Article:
Active monitoring and incidence response
Active and continuous monitoring of internal network traffic flow as well as potential malicious activity on systems or workstations in organizations is essential. Lack of that leads to difficulty in detecting ongoing malicious activity or a malware communication with an attacker making it challenging to actualize timely mitigations that may cost an organization in terms of revenue or downtime.
Cloud data back-up
Realtime cloud back-up and synchronization of data and information is needed to assist in easy recovery should there be any loss due to a cyber-attack.
Business continuity and timely mitigation controls
The sudden deployment of lockdowns and curfews caught many businesses off guard, with little time to plan the transition to working remotely, costing valuable time and resources. This pandemic has re-emphasized the importance of ensuring up-to-date business continuity plans are in in place to ensure the least disruption.
Awareness creation and training
Over and above the implementation of technical controls, employee awareness about the risks, ensuring vigilance and knowing what measures to take in case of a cyber-attack are at the core of organisations staying safe online.
- Use information about you that can be easily found online or elsewhere.
- Share passwords with others.
- Store your passwords online.
- Use any part of your identity number, Social Security Number, birth date, or other personal data when creating passwords.
Individual cyber security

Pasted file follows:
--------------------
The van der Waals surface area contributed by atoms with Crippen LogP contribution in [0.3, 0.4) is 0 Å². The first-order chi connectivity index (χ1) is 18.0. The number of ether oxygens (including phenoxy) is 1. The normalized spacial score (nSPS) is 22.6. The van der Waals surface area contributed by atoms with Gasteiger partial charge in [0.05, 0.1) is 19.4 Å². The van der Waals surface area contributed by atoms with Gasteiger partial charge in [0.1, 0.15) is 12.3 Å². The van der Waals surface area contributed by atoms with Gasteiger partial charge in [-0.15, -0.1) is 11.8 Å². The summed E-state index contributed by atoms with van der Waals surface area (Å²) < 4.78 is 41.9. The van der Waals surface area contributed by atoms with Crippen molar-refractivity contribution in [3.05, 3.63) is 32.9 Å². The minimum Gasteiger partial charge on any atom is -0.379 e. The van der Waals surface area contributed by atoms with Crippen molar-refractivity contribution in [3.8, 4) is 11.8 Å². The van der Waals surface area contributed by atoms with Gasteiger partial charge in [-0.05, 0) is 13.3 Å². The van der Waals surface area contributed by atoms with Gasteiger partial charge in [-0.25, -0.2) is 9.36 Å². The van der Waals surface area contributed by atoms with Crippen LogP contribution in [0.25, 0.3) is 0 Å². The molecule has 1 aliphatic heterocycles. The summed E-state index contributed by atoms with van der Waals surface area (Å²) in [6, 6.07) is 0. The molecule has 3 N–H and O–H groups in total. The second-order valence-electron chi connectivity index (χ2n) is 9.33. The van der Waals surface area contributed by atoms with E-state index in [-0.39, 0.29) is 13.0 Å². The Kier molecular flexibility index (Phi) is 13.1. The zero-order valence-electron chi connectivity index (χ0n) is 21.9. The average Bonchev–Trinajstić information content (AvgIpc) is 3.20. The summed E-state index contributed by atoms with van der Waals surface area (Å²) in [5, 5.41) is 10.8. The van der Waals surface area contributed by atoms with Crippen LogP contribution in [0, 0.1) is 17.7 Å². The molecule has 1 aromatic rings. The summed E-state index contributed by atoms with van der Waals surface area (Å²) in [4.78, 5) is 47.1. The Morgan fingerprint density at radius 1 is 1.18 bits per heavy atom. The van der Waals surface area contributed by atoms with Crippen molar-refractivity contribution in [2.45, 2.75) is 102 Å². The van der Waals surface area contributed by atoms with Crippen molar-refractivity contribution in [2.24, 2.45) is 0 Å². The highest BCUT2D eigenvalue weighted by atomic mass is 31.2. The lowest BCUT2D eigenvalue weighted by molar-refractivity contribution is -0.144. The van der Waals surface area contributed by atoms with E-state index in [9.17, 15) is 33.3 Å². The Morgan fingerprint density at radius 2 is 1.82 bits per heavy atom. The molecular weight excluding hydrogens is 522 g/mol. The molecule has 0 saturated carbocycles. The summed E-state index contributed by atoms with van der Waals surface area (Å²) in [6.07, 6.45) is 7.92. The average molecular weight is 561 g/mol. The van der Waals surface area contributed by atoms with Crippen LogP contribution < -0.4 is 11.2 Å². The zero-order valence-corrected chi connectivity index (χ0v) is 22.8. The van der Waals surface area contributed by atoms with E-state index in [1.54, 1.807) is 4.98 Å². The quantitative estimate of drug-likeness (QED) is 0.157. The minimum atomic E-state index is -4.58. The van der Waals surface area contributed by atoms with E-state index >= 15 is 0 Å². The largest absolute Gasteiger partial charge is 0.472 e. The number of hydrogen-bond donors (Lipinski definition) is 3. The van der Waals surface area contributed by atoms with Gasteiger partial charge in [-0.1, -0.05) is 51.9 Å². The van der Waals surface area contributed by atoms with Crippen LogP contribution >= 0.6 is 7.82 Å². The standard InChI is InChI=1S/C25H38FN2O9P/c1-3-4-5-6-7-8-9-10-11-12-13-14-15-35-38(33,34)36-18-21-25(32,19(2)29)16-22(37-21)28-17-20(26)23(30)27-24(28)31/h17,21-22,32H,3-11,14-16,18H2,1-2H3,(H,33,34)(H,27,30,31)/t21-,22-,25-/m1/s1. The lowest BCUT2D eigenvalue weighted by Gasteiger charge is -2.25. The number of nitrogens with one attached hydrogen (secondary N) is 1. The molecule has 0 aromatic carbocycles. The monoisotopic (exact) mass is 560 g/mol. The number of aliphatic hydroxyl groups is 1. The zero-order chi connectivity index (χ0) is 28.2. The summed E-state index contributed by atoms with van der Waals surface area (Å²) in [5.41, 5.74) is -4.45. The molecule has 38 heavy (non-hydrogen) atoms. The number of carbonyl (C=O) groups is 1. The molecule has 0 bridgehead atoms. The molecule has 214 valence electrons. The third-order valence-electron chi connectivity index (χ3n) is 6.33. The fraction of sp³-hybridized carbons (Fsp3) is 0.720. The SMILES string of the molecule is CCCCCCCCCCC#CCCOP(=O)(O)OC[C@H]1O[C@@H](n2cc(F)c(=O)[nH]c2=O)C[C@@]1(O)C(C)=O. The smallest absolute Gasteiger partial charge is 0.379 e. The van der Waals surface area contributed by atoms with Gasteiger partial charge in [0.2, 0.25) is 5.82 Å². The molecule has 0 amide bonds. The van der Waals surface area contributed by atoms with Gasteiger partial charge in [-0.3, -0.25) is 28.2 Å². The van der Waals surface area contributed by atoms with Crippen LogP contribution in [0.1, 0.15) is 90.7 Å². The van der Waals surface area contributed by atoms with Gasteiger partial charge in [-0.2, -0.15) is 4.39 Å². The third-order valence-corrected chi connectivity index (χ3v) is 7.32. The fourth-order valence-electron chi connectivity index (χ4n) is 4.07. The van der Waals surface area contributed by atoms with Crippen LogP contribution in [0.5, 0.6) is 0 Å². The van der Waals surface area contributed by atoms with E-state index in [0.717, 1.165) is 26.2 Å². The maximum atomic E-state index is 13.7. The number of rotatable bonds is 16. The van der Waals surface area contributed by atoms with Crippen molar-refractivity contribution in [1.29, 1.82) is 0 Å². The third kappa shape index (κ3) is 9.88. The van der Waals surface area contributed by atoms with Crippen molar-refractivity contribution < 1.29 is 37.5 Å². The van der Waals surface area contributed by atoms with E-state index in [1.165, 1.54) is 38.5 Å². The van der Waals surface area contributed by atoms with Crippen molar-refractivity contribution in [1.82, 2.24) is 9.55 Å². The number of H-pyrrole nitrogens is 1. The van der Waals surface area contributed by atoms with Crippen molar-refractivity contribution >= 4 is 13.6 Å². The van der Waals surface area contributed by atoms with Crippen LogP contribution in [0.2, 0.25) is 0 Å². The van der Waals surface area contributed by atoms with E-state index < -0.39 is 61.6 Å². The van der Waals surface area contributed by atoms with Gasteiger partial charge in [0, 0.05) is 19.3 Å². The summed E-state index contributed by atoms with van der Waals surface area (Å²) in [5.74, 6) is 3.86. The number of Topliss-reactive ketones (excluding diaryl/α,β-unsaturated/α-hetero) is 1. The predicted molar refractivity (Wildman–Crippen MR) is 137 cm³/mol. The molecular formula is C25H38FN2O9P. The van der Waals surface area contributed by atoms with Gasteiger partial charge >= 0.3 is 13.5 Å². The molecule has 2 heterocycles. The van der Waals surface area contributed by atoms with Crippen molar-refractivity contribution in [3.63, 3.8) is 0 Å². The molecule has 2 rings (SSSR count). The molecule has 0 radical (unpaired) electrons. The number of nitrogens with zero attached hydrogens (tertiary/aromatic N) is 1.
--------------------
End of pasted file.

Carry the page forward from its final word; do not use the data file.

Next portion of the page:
People working from home may be using office-issued equipment, with the necessary organizational cyber-security measures and applications already installed. However, the individuals can further ensure their own personal online security by observing the following:
For device security e.g. mobile phones, tablets
- Only use wireless networks you trust, or else HOTSPOT your mobile phone.
- Avoid using public computers (even those belonging to friends).
- Download legitimate applications from verified sources.
- Use secure https sites.
- Do not click on links or attachments from unknown sources (especially when they are zipped with password protection, be sure you know and trust the sender).
- Do not click on advertisement banners or websites you do not know about, or install advertisement blockers.
Reduce your digital footprint
- Too much information online can be used against you.
- Be very selective about the information you choose to share on social media and with whom you choose to share it.
- Keep personal information private (home address, phone number, and date of birth).
Other safety tips
- Back up your files to cloud services so they can be easily recovered.
- Keep your computer and mobile phone updated with an Anti-Malware solution.
- Activate multi-factor authentication for all your accounts (email accounts and social media).